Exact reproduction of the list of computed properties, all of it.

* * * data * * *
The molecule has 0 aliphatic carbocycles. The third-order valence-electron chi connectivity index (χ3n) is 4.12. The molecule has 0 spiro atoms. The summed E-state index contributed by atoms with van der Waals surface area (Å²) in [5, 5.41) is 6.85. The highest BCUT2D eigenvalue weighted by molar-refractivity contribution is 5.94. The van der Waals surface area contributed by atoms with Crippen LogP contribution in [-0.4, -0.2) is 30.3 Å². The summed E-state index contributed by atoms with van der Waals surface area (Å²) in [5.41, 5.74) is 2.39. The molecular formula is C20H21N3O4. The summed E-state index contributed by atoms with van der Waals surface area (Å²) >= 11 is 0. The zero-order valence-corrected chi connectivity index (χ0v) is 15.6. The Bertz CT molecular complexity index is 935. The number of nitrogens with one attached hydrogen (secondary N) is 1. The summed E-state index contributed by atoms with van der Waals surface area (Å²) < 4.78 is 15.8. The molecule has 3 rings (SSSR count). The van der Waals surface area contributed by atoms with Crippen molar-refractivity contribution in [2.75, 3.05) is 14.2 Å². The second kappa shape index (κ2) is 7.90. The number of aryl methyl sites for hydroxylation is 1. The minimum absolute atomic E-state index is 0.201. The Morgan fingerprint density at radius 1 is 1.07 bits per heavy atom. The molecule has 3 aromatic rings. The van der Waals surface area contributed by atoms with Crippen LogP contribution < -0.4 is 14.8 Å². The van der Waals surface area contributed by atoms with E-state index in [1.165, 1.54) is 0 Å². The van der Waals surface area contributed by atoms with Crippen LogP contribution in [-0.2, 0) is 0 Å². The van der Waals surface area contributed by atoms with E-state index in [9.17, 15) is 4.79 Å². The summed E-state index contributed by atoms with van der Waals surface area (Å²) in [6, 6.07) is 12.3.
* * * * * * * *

The molecule has 0 aliphatic carbocycles. The third-order valence-electron chi connectivity index (χ3n) is 4.12. The molecule has 0 spiro atoms. The summed E-state index contributed by atoms with van der Waals surface area (Å²) in [5, 5.41) is 6.85. The highest BCUT2D eigenvalue weighted by molar-refractivity contribution is 5.94. The van der Waals surface area contributed by atoms with Crippen LogP contribution in [-0.4, -0.2) is 30.3 Å². The summed E-state index contributed by atoms with van der Waals surface area (Å²) in [5.41, 5.74) is 2.39. The molecular formula is C20H21N3O4. The summed E-state index contributed by atoms with van der Waals surface area (Å²) >= 11 is 0. The zero-order valence-corrected chi connectivity index (χ0v) is 15.6. The Bertz CT molecular complexity index is 935. The number of nitrogens with one attached hydrogen (secondary N) is 1. The summed E-state index contributed by atoms with van der Waals surface area (Å²) < 4.78 is 15.8. The molecule has 3 rings (SSSR count). The van der Waals surface area contributed by atoms with Crippen molar-refractivity contribution in [2.75, 3.05) is 14.2 Å². The second kappa shape index (κ2) is 7.90. The number of aryl methyl sites for hydroxylation is 1. The minimum absolute atomic E-state index is 0.201. The Morgan fingerprint density at radius 1 is 1.07 bits per heavy atom. The molecule has 3 aromatic rings. The van der Waals surface area contributed by atoms with Crippen LogP contribution < -0.4 is 14.8 Å². The van der Waals surface area contributed by atoms with E-state index in [1.165, 1.54) is 0 Å². The van der Waals surface area contributed by atoms with Crippen LogP contribution in [-0.2, 0) is 0 Å². The van der Waals surface area contributed by atoms with E-state index in [9.17, 15) is 4.79 Å². The summed E-state index contributed by atoms with van der Waals surface area (Å²) in [6, 6.07) is 12.3.